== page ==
Rule 1: Keep the modifier close to the word it modifies.
This is the simplest rule. Just put the modifiers in the right place! Of course, you might find yourself asking what the right place is. Generally, they need to be close to the word they change because modifiers love the words that they change! They want to be together all the time. Please don’t get in their way.
Here are a few examples of sentences with problems.
The man was holding a dog who was wearing a red jacket.
The factory employed 100 people that had a bad safety rating.
The boys visited some farm animals that go to my school.
As we’ve mentioned before, one-word modifiers (very, only, poor, quickly) often come before they word they change. Phrases usually come after the word they change. In either case, keep them close together.
So, how would you change my sample sentences?
Here are my categories. Check your answers against mine.
Skill: writing, public speaking
Feeling: happy, jealous, greedy, lonely
Aspect: weather patterns, funding for cancer research
Value: fairness, honesty, justice, freedom
Trait: positivity, greed, jealousy
Issue: crime, drought, cancer, drug abuse
Symbol: the bald eagle, the American flag, the Star-Spangled Banner
Talent: singing, dancing, performing
As you remember from earlier posts, when you write a research paper or a formal essay, you always need a thesis and a plan of attack. Plans of attack (and many other tasks related to paraphrasing) ask you to group, rephrase, or simplify your ideas into just a few words. Some people find this to be a little tricky, so I wanted to offer you a way to practice. Below, you will find a series of bolded words and italicized words. Italicized words are specific examples or illustrations. Bolded words are the categories. I want you to match examples with the correct category. There will be multiple examples for each category.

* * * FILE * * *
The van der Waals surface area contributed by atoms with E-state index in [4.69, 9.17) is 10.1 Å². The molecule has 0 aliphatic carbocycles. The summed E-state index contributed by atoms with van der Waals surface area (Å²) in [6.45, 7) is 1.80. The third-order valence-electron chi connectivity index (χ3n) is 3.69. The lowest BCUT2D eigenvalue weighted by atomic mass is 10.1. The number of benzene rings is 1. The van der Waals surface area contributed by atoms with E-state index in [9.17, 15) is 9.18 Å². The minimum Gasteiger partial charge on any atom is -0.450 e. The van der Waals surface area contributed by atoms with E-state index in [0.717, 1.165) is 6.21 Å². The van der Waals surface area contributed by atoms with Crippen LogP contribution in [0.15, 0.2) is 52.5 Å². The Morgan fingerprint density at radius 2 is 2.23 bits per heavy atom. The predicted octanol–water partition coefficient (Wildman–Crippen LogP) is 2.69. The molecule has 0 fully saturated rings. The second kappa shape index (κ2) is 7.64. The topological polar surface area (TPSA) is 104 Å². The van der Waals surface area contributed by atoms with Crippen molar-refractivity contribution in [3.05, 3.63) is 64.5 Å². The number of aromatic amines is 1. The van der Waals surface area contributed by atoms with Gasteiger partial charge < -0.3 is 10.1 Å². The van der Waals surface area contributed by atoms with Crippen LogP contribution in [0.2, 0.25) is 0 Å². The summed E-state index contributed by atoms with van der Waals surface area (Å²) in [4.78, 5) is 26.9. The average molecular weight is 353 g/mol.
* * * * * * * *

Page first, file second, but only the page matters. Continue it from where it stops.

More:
Skill, Feeling, Aspect, Value, Trait, Issue, Symbol, Talent
Singing, Happy, Positivity, Jealous, Greedy, Greed, The Bald Eagle, Lonely, The American Flag, Fairness, The Star-Spangled Banner, Honesty, Justice, Dancing, Writing, Public Speaking, Cancer, Freedom, Crime, Performing, Drought, Jealousy, Funding for Cancer Research, Weather Patterns, Drug Abuse
When you have your groups, you can share them in the comment box or check back Friday for my answers.
How persuasive are you? Practice your pitch structure by making short speeches on the prompts listed here. Review the video if you need a refresher on the four qualities of successful pitches.
1. What is the most useful item? Create a pitch which promotes your choice.
2. What is an important value or ethic? Support your choice.
3. Who deserves our support? Choose an individual or a group and create an argument.
4. What is a habit we should adopt? Support your choice.
5. What makes you a valuable employee or friend? Pitch yourself and support your argument.
How are this week’s vocabulary words used in the article posted below? Do you understand what you read?
Tips for Earning a Promotion
Many people have been asking us for advice on advancing their careers. We took it upon ourselves to investigate by asking bosses what they looked for when they promoted their employees. Some of the advice may contrast with tips you’ve heard, but, take it from us, these are the new workplace rules. We predict they will serve you well.
This is an audio recording from our Vocabulary Bootcamp course on Udemy.com. The recording discusses traditions around an American holiday. Listen to the recording and take notes. Try to summarize the speaker’s point of view in the comment box.
If you want to sign up for the Vocabulary Bootcamp course, contact us or visit Udemy to sign up directly.
East Bay ESL is an English language school for learners in the San Francisco East Bay.